They postulate that the progenitor event was a major contributor to the increased cosmic-ray density in the Galactic Centre, and is, in turn, the principal source of the relativistic particles required to power the synchrotron emission of the radio filaments within and in the vicinity of the bubble cavities.
The (US$330-million) MeerKAT is an array of 64 radio dishes, each 13.5 metres across, at a remote site in Northern Cape province. It will form the core of the South African part of the SKA, due to be built in the 2020s. The observatory’s second section will be in Australia.
Bigelow unveils his B330 MArs Transporter inflatable space station.
Part of NASA's Next Space Technologies for Exploration Partnerships (NextSTEP) program
So you know when you go camping and you want to take a mattress and your car just isn’t big enough? Well, you know what the solution is ...inflatable matress. And that’s the idea behind Bigelow stuff, Rockets are really skinny so you can’t fit in a large environment, but a Bigelow can inflate in space and give you 4 or 5 times the volume. One of the B330 once inflated would give you half the useable volume of the space station.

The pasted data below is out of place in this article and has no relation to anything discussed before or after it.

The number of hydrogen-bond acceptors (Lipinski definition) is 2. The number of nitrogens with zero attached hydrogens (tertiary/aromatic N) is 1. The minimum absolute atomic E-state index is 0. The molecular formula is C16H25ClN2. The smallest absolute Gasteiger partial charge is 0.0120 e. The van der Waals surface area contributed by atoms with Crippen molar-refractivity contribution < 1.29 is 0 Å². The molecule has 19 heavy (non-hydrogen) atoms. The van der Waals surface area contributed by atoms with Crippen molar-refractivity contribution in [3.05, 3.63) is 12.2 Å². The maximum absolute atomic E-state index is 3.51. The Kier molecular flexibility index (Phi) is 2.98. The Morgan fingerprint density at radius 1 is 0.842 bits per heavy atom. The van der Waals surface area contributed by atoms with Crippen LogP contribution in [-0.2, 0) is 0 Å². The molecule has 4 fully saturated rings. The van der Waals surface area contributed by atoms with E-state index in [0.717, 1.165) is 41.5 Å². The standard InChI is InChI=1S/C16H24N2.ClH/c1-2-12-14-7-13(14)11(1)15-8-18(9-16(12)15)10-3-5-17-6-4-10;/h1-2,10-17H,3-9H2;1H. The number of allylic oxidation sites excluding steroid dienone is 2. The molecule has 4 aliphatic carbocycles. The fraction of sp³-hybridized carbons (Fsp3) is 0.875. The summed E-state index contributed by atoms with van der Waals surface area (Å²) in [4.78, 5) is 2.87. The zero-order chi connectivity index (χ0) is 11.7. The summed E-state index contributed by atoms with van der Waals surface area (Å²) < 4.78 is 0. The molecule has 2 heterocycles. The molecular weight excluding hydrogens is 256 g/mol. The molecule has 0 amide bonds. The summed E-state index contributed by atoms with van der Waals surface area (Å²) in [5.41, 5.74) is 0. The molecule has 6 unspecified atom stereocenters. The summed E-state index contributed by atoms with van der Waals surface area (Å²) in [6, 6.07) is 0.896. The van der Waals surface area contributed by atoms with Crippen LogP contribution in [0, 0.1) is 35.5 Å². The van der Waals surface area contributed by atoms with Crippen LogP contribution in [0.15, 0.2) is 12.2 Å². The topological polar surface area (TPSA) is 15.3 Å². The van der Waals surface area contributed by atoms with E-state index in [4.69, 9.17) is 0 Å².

They look like they will be Launched on the ULA Vulcan, it was originally the Atlas V, but the timeline of getting it up soon should be in doubt as the Vulcan would need the ACES upstage for this task and that isn’t ready until 2024. Bigelow showed of 2 B330 test models, and allowed people to go in one, the Mars transport, with many parts required because of earth gravity labelled Does not exist.
The design is currently being put through its paces by Michael Gernhardt former, STS-69, STS-83, STS-94, STS-104 veteran.
Basically Bigelow wants NASA to use these to make the lunar gateway more habitable and capable. He wants to put them on the surface of the moon and also wants to use them for deep space missions. The inflatable structure is made of 30 odd layers and when inflated can be stronger than concrete, with better radiation and micrometeorite protection than the ISS modules, according to Bigelow.
The list of others doing the same things.
Bigelow Aerospace of Las Vegas
Boeing of Pasadena, Texas
Lockheed Martin of Denver
Orbital ATK of Dulles, Virginia
Sierra Nevada Corporation's Space Systems of Louisville, Colorado
NanoRacks of Webster, Texas